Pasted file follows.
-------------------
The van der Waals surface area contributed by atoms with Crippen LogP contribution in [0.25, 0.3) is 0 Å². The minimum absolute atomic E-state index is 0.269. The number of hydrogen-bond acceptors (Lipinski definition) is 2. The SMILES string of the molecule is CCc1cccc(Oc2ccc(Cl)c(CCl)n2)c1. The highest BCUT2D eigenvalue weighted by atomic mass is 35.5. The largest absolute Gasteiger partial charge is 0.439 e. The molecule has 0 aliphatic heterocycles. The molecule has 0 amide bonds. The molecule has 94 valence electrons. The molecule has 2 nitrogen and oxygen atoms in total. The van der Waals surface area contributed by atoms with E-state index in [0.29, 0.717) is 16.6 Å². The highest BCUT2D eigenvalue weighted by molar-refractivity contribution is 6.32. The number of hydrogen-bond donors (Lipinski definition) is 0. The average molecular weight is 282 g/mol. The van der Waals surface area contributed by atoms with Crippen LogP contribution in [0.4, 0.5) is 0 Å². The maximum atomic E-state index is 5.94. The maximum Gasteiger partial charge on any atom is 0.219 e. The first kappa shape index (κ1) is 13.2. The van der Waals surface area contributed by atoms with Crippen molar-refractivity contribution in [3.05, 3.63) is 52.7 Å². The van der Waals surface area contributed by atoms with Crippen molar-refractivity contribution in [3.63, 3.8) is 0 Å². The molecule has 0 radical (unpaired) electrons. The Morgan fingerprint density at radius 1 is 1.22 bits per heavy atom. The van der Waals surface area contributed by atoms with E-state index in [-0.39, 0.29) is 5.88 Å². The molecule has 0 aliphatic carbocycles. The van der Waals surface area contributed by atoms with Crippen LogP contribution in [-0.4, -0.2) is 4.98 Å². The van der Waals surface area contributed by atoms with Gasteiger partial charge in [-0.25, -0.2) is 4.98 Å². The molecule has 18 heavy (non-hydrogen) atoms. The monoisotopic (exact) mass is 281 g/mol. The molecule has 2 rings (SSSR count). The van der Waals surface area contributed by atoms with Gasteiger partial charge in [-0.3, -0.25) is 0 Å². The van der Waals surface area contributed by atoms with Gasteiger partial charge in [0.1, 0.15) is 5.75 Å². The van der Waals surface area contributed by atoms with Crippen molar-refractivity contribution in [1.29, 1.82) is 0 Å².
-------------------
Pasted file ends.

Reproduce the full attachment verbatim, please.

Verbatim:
The van der Waals surface area contributed by atoms with Crippen LogP contribution in [0.25, 0.3) is 0 Å². The minimum absolute atomic E-state index is 0.269. The number of hydrogen-bond acceptors (Lipinski definition) is 2. The SMILES string of the molecule is CCc1cccc(Oc2ccc(Cl)c(CCl)n2)c1. The highest BCUT2D eigenvalue weighted by atomic mass is 35.5. The largest absolute Gasteiger partial charge is 0.439 e. The molecule has 0 aliphatic heterocycles. The molecule has 0 amide bonds. The molecule has 94 valence electrons. The molecule has 2 nitrogen and oxygen atoms in total. The van der Waals surface area contributed by atoms with E-state index in [0.29, 0.717) is 16.6 Å². The highest BCUT2D eigenvalue weighted by molar-refractivity contribution is 6.32. The number of hydrogen-bond donors (Lipinski definition) is 0. The average molecular weight is 282 g/mol. The van der Waals surface area contributed by atoms with Crippen LogP contribution in [0.4, 0.5) is 0 Å². The maximum atomic E-state index is 5.94. The maximum Gasteiger partial charge on any atom is 0.219 e. The first kappa shape index (κ1) is 13.2. The van der Waals surface area contributed by atoms with Crippen molar-refractivity contribution in [3.05, 3.63) is 52.7 Å². The van der Waals surface area contributed by atoms with Crippen molar-refractivity contribution in [3.63, 3.8) is 0 Å². The molecule has 0 radical (unpaired) electrons. The Morgan fingerprint density at radius 1 is 1.22 bits per heavy atom. The van der Waals surface area contributed by atoms with E-state index in [-0.39, 0.29) is 5.88 Å². The molecule has 0 aliphatic carbocycles. The van der Waals surface area contributed by atoms with Crippen LogP contribution in [-0.4, -0.2) is 4.98 Å². The van der Waals surface area contributed by atoms with Gasteiger partial charge in [-0.25, -0.2) is 4.98 Å². The molecule has 18 heavy (non-hydrogen) atoms. The monoisotopic (exact) mass is 281 g/mol. The molecule has 2 rings (SSSR count). The van der Waals surface area contributed by atoms with Gasteiger partial charge in [-0.3, -0.25) is 0 Å². The van der Waals surface area contributed by atoms with Gasteiger partial charge in [0.1, 0.15) is 5.75 Å². The van der Waals surface area contributed by atoms with Crippen molar-refractivity contribution in [1.29, 1.82) is 0 Å².